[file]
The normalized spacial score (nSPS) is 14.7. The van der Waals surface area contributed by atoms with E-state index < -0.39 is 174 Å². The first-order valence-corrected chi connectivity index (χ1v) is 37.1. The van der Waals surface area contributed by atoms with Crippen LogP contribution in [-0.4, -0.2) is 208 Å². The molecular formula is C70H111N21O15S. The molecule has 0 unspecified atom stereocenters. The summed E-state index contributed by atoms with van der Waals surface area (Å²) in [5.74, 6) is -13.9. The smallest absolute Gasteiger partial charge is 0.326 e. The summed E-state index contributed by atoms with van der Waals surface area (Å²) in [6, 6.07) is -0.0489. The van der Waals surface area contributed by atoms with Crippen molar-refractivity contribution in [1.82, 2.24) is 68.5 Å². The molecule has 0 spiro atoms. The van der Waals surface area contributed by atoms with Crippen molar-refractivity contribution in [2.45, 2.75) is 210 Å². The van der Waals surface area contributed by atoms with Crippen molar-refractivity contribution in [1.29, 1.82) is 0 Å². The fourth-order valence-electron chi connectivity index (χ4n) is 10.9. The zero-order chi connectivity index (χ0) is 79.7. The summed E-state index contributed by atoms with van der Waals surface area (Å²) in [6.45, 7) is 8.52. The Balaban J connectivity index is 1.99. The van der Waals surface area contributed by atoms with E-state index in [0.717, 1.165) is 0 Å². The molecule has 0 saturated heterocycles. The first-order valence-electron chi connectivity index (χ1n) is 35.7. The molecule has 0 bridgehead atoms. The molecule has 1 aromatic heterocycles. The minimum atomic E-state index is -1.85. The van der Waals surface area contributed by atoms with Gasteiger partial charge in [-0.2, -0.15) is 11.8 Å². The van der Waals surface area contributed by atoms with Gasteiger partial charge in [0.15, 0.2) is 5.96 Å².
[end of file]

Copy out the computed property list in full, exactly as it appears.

The normalized spacial score (nSPS) is 14.7. The van der Waals surface area contributed by atoms with E-state index < -0.39 is 174 Å². The first-order valence-corrected chi connectivity index (χ1v) is 37.1. The van der Waals surface area contributed by atoms with Crippen LogP contribution in [-0.4, -0.2) is 208 Å². The molecular formula is C70H111N21O15S. The molecule has 0 unspecified atom stereocenters. The summed E-state index contributed by atoms with van der Waals surface area (Å²) in [5.74, 6) is -13.9. The smallest absolute Gasteiger partial charge is 0.326 e. The summed E-state index contributed by atoms with van der Waals surface area (Å²) in [6, 6.07) is -0.0489. The van der Waals surface area contributed by atoms with Crippen molar-refractivity contribution in [1.82, 2.24) is 68.5 Å². The molecule has 0 spiro atoms. The van der Waals surface area contributed by atoms with Crippen molar-refractivity contribution in [2.45, 2.75) is 210 Å². The van der Waals surface area contributed by atoms with Crippen molar-refractivity contribution in [1.29, 1.82) is 0 Å². The fourth-order valence-electron chi connectivity index (χ4n) is 10.9. The zero-order chi connectivity index (χ0) is 79.7. The summed E-state index contributed by atoms with van der Waals surface area (Å²) in [6.45, 7) is 8.52. The Balaban J connectivity index is 1.99. The van der Waals surface area contributed by atoms with E-state index in [0.717, 1.165) is 0 Å². The molecule has 0 saturated heterocycles. The first-order valence-electron chi connectivity index (χ1n) is 35.7. The molecule has 0 bridgehead atoms. The molecule has 1 aromatic heterocycles. The minimum atomic E-state index is -1.85. The van der Waals surface area contributed by atoms with Gasteiger partial charge in [-0.2, -0.15) is 11.8 Å². The van der Waals surface area contributed by atoms with Gasteiger partial charge in [0.15, 0.2) is 5.96 Å².